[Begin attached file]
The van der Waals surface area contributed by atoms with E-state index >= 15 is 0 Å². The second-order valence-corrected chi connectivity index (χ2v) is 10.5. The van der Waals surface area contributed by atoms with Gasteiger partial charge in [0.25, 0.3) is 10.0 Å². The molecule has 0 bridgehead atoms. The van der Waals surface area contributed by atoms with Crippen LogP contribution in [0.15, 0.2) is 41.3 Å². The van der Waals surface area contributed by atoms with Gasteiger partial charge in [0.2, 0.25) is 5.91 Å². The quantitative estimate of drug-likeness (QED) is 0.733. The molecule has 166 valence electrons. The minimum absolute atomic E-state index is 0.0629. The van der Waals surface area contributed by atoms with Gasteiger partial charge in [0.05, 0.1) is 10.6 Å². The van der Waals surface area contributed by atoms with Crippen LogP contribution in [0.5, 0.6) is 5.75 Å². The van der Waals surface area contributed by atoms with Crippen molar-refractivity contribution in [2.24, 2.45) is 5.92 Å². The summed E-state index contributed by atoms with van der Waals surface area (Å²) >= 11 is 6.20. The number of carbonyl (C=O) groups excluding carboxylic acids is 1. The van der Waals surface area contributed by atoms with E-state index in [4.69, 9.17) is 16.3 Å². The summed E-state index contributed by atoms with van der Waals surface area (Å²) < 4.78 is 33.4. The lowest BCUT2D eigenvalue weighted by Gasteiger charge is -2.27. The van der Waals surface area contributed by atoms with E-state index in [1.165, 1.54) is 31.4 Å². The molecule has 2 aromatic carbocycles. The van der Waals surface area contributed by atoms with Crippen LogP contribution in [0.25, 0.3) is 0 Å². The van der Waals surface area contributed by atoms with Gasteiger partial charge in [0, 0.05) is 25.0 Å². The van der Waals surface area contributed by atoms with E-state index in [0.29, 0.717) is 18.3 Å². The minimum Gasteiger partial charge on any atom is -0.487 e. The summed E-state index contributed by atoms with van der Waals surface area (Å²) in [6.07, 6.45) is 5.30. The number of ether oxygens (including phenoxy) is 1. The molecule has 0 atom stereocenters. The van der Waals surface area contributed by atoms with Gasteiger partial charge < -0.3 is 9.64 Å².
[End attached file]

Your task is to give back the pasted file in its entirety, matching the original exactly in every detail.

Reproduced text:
The van der Waals surface area contributed by atoms with E-state index >= 15 is 0 Å². The second-order valence-corrected chi connectivity index (χ2v) is 10.5. The van der Waals surface area contributed by atoms with Gasteiger partial charge in [0.25, 0.3) is 10.0 Å². The molecule has 0 bridgehead atoms. The van der Waals surface area contributed by atoms with Crippen LogP contribution in [0.15, 0.2) is 41.3 Å². The van der Waals surface area contributed by atoms with Gasteiger partial charge in [0.2, 0.25) is 5.91 Å². The quantitative estimate of drug-likeness (QED) is 0.733. The molecule has 166 valence electrons. The minimum absolute atomic E-state index is 0.0629. The van der Waals surface area contributed by atoms with Gasteiger partial charge in [0.05, 0.1) is 10.6 Å². The van der Waals surface area contributed by atoms with Crippen LogP contribution in [0.5, 0.6) is 5.75 Å². The van der Waals surface area contributed by atoms with Crippen molar-refractivity contribution in [2.24, 2.45) is 5.92 Å². The summed E-state index contributed by atoms with van der Waals surface area (Å²) >= 11 is 6.20. The number of carbonyl (C=O) groups excluding carboxylic acids is 1. The van der Waals surface area contributed by atoms with E-state index in [4.69, 9.17) is 16.3 Å². The summed E-state index contributed by atoms with van der Waals surface area (Å²) < 4.78 is 33.4. The lowest BCUT2D eigenvalue weighted by Gasteiger charge is -2.27. The van der Waals surface area contributed by atoms with E-state index in [1.165, 1.54) is 31.4 Å². The molecule has 2 aromatic carbocycles. The van der Waals surface area contributed by atoms with Crippen LogP contribution in [0.25, 0.3) is 0 Å². The van der Waals surface area contributed by atoms with Gasteiger partial charge in [0, 0.05) is 25.0 Å². The van der Waals surface area contributed by atoms with E-state index in [0.29, 0.717) is 18.3 Å². The minimum Gasteiger partial charge on any atom is -0.487 e. The summed E-state index contributed by atoms with van der Waals surface area (Å²) in [6.07, 6.45) is 5.30. The number of ether oxygens (including phenoxy) is 1. The molecule has 0 atom stereocenters. The van der Waals surface area contributed by atoms with Gasteiger partial charge < -0.3 is 9.64 Å².